【PART 3】 The Mystery of the Security Treaty Village (1): The Showa Emperor and the Constitution of Japan

 

【8】 “Emperor and U.S. Forces” are the state power structure in post-war Japan

 

Actually, the Showa Emperor and his aides were the ones who led the building of the nation based on the Japan-U.S. Security Treaty ― or to put it more bluntly, on the slavish obedience to the U.S. in all matters military and diplomatic. I will explain the details of this collusion later, but it was disclosed by official U.S. documents. The Japanese ruling class led by the Showa Emperor (John Foster Dulles called them “topsiders”) proposed to the U.S. that the U.S. “make Okinawa a military base” and that Japan “host bases all across Japan,” which I mentioned in PARTS 1 and 2. They proposed it not through the government, but through the back door. (See PART 5)

Of course, this does not mean that the Showa Emperor betrayed Japan. History is not as simple as that. Japan enjoyed the great fruits of what is called high economic growth in return for its full support of the U.S. in the Cold War structure. Further behind this background is the hard fact that MacArthur forced Japan to renounce any potential to make war as a state.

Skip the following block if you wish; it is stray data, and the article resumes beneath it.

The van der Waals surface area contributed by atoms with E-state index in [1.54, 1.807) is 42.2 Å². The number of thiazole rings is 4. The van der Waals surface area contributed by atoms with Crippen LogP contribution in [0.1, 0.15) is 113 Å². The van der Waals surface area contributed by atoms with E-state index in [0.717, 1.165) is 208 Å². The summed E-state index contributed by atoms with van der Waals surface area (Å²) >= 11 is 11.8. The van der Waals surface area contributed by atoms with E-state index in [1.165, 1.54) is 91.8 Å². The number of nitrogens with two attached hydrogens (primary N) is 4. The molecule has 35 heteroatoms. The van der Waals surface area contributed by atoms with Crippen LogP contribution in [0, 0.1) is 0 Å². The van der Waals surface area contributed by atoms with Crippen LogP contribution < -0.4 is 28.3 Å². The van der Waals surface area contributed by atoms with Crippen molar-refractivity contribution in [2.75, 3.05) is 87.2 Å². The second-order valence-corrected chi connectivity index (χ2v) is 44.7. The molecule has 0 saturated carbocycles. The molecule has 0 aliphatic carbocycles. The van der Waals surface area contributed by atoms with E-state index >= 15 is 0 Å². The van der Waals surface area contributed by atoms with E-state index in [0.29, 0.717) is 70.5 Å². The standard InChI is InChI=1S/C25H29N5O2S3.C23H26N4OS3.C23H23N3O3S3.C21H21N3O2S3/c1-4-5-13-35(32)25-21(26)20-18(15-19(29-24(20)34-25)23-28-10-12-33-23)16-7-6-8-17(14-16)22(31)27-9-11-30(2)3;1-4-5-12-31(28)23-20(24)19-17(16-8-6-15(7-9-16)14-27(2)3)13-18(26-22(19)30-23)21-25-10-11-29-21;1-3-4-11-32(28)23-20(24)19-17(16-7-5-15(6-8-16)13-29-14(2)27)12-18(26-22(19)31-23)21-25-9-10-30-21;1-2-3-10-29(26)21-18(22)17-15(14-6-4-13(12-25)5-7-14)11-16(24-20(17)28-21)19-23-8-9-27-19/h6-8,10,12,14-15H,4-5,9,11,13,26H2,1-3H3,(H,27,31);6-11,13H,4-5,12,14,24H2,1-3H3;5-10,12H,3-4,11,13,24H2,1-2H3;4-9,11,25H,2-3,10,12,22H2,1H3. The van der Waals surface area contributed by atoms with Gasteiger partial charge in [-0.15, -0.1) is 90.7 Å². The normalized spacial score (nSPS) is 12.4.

Amid such different historical backgrounds, the state power structure in post-war Japan was built up on a strong connection between the Emperor system (supported overwhelmingly by the Japanese people) and the U.S. (achieving hegemonic superiority in the post-war world), or more specifically, the U.S. Forces (representing the greatest offensive power in human history). There would not have been such a strong political system in Japan without this alliance. That is why Japan achieved high economic growth, and also why Japan now finds it difficult to overcome inconsistencies in its policies.